Nintendo doesn't play by normal industry rules. Here's why that can be a good thing.
There seems to be a narrative among gamers and the industry regarding the Wii U. It is often more exciting to have negative news about the console rather than positive. This is just an unfortunate part of the industry. However, some have gone so far as to say Nintendo should have made the Wii U more powerful to perhaps rival Sony and Microsoft's next consoles, or to somehow conform more to industry standards. I disagree with these assumptions.
Nintendo has its own niche in the market, and it can't enter hardware warfare with Sony and Microsoft because it would lose. Unlike its competitors, Nintendo does not have a computer division, a smartphone division, a music player division, and so forth. The company lives and dies by gaming. If Sony or Microsoft's gaming division fails, at least those companies can fall back on their other divisions to soften the blow. Nintendo does not have such a luxury, so when I see people wanting Nintendo to match the next PlayStation and Xbox dollar for dollar and spec for spec, I wonder if they consider what would happen if Nintendo tried and failed. Do we really need three platforms so entirely similar on the market? That's why I support Nintendo differentiating itself from its competitors. It might cost them a bit of third-party support in the long run, but it also gives Nintendo an innovative edge over Microsoft and Sony—one that interests gamers and non-gamers alike.
The Wii U might not cost an arm and a leg to build, but Nintendo is still losing money on every console shipped and sold. Perhaps this is because of the Wii U GamePad and its features. Perhaps not. Regardless, the system is still a risk for the risk-adverse Nintendo. If they had built a machine as powerful as their competitors' next consoles, the risk would be much greater. Would the people who deride Nintendo as being casual or simply for kids care that the Wii U would be stronger? Probably not. Would Nintendo be in trouble if the hypothetical console did poorly—more so than if the current Wii U as it is now failed? Yes, probably.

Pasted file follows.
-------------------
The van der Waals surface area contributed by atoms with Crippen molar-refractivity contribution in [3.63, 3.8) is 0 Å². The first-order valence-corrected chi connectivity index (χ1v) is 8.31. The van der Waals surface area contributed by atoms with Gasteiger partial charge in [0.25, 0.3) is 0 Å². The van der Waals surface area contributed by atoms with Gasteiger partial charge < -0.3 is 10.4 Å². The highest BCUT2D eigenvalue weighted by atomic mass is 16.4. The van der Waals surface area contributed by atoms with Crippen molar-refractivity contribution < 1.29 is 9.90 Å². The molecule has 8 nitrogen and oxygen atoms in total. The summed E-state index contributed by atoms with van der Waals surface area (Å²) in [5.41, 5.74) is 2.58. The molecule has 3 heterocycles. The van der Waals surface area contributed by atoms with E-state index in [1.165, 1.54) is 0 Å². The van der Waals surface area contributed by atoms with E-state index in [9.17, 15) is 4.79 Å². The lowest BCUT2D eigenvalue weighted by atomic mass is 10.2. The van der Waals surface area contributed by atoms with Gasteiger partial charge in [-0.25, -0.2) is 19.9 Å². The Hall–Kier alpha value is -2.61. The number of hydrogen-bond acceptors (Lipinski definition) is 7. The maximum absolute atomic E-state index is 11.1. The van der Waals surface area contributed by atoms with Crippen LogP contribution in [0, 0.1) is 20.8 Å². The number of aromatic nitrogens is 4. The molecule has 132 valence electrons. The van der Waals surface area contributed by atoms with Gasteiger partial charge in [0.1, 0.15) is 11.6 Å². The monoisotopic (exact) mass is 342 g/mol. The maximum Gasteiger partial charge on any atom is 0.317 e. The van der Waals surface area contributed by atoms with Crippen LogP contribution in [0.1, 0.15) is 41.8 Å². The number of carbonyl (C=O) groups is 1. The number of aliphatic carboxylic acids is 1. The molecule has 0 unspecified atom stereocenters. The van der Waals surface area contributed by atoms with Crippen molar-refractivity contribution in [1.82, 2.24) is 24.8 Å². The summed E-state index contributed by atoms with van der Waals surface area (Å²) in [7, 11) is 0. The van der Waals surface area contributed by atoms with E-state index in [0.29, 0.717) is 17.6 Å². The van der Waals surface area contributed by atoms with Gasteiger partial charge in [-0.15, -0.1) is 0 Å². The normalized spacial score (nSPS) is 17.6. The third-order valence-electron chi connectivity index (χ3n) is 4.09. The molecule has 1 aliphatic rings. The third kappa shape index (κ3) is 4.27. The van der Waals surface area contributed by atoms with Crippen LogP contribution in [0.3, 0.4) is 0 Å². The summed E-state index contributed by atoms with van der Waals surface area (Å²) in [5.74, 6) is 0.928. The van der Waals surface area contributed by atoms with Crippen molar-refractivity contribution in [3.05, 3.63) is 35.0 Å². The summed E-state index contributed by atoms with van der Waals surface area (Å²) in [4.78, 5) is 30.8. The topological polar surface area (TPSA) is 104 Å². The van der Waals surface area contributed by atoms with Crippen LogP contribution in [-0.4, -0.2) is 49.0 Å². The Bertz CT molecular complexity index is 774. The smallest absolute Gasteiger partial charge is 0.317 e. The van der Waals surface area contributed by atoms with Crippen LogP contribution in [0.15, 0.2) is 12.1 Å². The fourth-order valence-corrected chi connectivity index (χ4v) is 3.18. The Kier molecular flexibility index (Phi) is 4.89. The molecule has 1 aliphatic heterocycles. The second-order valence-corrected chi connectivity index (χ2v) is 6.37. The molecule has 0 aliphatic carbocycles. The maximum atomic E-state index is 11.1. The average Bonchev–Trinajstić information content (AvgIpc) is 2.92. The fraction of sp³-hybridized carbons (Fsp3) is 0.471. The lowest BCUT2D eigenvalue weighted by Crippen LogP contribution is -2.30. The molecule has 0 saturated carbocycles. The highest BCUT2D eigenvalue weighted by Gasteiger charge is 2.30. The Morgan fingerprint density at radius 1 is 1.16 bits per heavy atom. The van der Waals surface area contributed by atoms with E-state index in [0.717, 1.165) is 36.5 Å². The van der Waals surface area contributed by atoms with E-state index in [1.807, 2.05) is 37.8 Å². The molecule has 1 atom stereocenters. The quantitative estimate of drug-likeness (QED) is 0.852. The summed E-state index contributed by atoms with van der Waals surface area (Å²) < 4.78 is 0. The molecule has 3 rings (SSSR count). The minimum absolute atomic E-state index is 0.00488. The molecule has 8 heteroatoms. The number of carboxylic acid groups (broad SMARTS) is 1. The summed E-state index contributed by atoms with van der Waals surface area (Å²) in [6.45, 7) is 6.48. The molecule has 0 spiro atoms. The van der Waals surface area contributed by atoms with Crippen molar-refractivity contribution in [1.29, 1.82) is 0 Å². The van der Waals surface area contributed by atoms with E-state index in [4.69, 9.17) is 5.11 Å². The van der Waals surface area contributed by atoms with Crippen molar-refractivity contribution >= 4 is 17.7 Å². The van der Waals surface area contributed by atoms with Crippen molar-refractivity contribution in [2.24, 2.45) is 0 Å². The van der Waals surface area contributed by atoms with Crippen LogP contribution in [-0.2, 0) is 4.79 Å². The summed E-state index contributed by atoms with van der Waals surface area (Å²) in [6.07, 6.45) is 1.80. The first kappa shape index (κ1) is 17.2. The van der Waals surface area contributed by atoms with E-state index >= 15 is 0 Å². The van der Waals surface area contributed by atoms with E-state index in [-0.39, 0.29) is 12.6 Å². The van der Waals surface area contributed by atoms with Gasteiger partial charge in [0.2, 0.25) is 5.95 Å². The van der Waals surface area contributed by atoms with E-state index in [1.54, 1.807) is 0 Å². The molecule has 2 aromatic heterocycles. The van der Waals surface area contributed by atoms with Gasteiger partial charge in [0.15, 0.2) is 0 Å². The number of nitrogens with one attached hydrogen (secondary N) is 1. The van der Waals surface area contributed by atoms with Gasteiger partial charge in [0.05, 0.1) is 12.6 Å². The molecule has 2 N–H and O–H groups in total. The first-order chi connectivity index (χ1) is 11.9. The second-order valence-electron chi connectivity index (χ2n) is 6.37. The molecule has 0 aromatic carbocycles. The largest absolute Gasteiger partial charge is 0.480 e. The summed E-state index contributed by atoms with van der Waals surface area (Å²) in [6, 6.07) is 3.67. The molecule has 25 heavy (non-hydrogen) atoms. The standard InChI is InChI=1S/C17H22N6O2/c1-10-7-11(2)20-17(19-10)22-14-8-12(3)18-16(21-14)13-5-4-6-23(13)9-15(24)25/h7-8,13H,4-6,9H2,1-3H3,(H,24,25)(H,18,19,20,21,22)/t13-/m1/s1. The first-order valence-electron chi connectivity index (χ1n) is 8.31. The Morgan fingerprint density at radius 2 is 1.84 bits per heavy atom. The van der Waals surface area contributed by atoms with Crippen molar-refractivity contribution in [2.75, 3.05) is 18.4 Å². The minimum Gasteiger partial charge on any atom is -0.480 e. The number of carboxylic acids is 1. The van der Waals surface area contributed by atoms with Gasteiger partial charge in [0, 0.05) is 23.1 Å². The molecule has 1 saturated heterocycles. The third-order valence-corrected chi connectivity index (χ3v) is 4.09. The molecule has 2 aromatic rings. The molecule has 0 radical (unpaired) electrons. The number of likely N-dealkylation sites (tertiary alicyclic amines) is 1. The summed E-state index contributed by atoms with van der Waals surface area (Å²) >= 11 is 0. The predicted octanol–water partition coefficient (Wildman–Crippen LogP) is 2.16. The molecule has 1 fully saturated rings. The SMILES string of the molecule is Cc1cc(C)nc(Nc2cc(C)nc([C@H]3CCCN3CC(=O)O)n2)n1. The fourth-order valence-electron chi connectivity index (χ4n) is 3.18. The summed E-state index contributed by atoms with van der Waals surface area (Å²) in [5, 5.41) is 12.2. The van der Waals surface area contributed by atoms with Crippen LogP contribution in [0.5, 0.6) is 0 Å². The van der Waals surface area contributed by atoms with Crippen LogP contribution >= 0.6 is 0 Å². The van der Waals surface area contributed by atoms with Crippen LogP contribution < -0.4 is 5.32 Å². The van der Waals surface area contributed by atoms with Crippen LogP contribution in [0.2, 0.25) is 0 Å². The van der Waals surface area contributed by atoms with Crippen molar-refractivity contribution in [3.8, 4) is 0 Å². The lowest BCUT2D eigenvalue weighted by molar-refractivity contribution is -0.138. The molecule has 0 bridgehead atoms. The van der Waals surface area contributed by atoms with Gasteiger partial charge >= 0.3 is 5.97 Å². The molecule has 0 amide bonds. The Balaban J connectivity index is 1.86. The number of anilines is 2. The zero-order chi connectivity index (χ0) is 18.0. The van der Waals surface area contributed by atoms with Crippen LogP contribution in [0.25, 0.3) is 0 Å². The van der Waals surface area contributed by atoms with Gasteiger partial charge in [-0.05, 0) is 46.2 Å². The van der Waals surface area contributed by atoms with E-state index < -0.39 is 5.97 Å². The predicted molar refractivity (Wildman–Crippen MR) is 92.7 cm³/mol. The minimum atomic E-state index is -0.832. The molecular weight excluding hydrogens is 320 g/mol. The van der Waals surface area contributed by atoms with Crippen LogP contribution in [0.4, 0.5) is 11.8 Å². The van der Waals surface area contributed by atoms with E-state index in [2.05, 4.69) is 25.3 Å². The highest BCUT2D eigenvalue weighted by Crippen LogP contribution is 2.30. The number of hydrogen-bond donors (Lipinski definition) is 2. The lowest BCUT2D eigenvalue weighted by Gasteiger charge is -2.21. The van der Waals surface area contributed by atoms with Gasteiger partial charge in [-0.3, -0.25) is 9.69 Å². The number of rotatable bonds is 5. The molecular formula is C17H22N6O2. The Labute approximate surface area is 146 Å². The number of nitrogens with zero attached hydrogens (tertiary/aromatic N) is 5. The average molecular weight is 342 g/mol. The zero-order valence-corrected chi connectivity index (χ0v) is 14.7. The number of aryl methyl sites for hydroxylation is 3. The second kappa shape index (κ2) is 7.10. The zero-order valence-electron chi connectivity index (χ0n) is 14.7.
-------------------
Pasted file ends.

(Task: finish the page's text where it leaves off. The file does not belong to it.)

We're in an industry where some games need to sell a couple million copies just to break even. This business model is simply unsustainable. For this reason, I encourage the more modest hardware of Nintendo's Wii U. Yes, I would have liked a beefy, future-proof system, but if it affects the future of Nintendo hardware for the negative, I wouldn't want to see it.
It is no secret that Nintendo builds its systems not for third-parties' software but for its own. Maybe this is why so many third-parties are having trouble properly porting games to the Wii U. Nonetheless, Nintendo knows its own hardware and how to make the most of it. It made popular the analog stick, rumble, wireless controllers, motion control, and so much more simply for their platforms. If Nintendo were to go third-party and had to make games on other hardware, I think the quality of its titles would greatly diminish.
Perhaps some are angry because Nintendo doesn't play by the normal rules of the industry and still succeeds. The simple truth of the matter is that Nintendo isn't your typical gaming company. Maybe the company's nature will come back to haunt it, but in the short term, Nintendo is poised to do some interesting things.